The Student News Site of Sonoma State University

Sonoma State Star

The Student News Site of Sonoma State University

Sonoma State Star

The Student News Site of Sonoma State University

Sonoma State Star

SSU should protect students’ right to protest

With push-back from violent counter-protesters and rampant arrests at other universities, Sonoma State should allow protestors to continue to exercise their First Amendment right.
Ally Valiente

On Friday, April 26, Sonoma State students established an encampment to join a movement already active in dozens of universities and colleges across the country, protesting the ongoing genocide in Gaza.

Student protests are nothing new. Throughout the 1960s, students protested in support of the Civil Rights Movement and against the Vietnam War. Between the 1960s and 1980s, student activists led a nationwide movement at their universities to cut financial ties with companies that supported South Africa’s apartheid regime. In 2020, students protested in support of the Black Lives Matter movement. 

While the Sonoma State community and faculty have been supportive, other universities have not been so fortunate. Campuses such as Columbia University and the University of Texas Austin had their protests interrupted by throngs of police officers in riot gear. At UCLA, counter-protesters attacked the Palestine solidarity encampment. 

And yet, many students face arrests and disciplinary actions that jeopardize their education for even participating in these peaceful protests.

According to the New York Times, “More than 1,000 protesters have been arrested over the last two weeks at universities across the U.S., including the University of Texas at Austin, the University of North Carolina Chapel Hill, and California State Polytechnic University, Humboldt.” 

Time and time again, student protesters are met with violent force and now we are seeing it unfold again with the same scrutiny and intensity as students decades before us have faced. 

With push-back from violent counter protesters and rampant arrests at other universities, more needs to be done to protect the students and their rights.

“Historically we have seen student voices lead to change time and time again. Every movement falls on the youth.”

— Jules MacDonald, first year student

Sonoma State students do not need a lackluster, cookie-cutter PR statement, like the one released on April 26 from SSU President Mike Lee. 

“The encampment has been peaceful. SSU staff and the Sonoma State University Police Department have been monitoring activities there since Friday afternoon and have not found it necessary to take any action at this time.”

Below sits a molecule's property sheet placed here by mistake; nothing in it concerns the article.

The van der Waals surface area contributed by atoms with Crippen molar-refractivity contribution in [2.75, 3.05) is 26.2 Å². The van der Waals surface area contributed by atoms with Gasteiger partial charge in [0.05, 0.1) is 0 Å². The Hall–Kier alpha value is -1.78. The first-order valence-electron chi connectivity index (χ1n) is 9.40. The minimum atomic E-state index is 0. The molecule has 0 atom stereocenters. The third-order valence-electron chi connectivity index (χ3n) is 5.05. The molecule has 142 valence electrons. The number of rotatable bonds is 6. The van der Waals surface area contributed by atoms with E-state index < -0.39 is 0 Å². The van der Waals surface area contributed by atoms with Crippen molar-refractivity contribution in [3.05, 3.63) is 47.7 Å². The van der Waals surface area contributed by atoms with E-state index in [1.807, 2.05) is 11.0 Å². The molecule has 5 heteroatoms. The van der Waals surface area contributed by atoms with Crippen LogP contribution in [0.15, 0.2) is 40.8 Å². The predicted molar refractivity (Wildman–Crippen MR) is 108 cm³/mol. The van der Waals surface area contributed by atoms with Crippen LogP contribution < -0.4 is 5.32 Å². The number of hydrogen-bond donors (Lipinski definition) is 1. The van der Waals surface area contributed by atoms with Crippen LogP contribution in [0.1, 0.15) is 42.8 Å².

What we need is a president that unequivocally supports and actively listens to its students that are exercising a First Amendment right, freedom of assembly. 

An example of this can be found in a statement Sacramento State President Luke Wood made to the State Hornet on April 29: 

“As far as I’m concerned, the encampment can last as long as it continues to be what it is, which is a positive demonstration of free speech, as long as it’s safe, and as long as we’re making sure we’re handling the discussions in the right way.” Additionally, Wood said, “The right thing to do is make sure that we’re supporting students in being able to express themselves.”

Jules MacDonald, a first year history and political science major, said that receiving potential push-back from opposing groups outside of Sonoma State is “nothing to be too concerned about.” 

“If you don’t give [counter protesters] attention, they get bored and go away. All they’re looking for is to divert from the movement,” MacDonald said. 

Some argue that criticism of Israel is a form of antisemitism. But in reality, that could not be further from the truth. 

In fact, the U.S. Department of State stated that, “Criticism of Israel similar to that leveled against any other country cannot be regarded as antisemitic.” 

Many of the counter-protesters and onlookers who criticize the student movement need to understand that anti-Zionism does not equate to antisemitism; these two words are often seen as interchangeable from counter-protesters. 

Anti-Zionism refers to criticism of the policies or actions of the government of Israel, or critiques of specific policies of the pre-state Zionist movement, while antisemitism is hostility to or against Jewish people. 

Protesting tens of thousands of women and children dying in Gaza is not antisemitic. Likewise, feeling outraged that more than 34,000 Palestinians have died, 25,000 being women and children, and 6 million have been displaced from their homeland is not a form of antisemitism.

Students protesting should not have to bend to the will of any government, authority or power when it comes to protesting and addressing injustice and genocide. 

For a country abundant with people that tout about America being the most “free” country, college campuses attempting to silence students for exercising their freedom of speech contradicts everything that the First Amendment stands for.

“Historically we have seen student voices lead to change time and time again. Every movement falls on the youth,” MacDonald said. “We are doing our part. And you can see that it is making a difference, [the protests and encampments] are all that’s on the news right now.”

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About the Contributor
Ally Valiente
Ally Valiente, News Editor
Ally Valiente is in her 4th year at Sonoma State majoring in communication and media studies and English.
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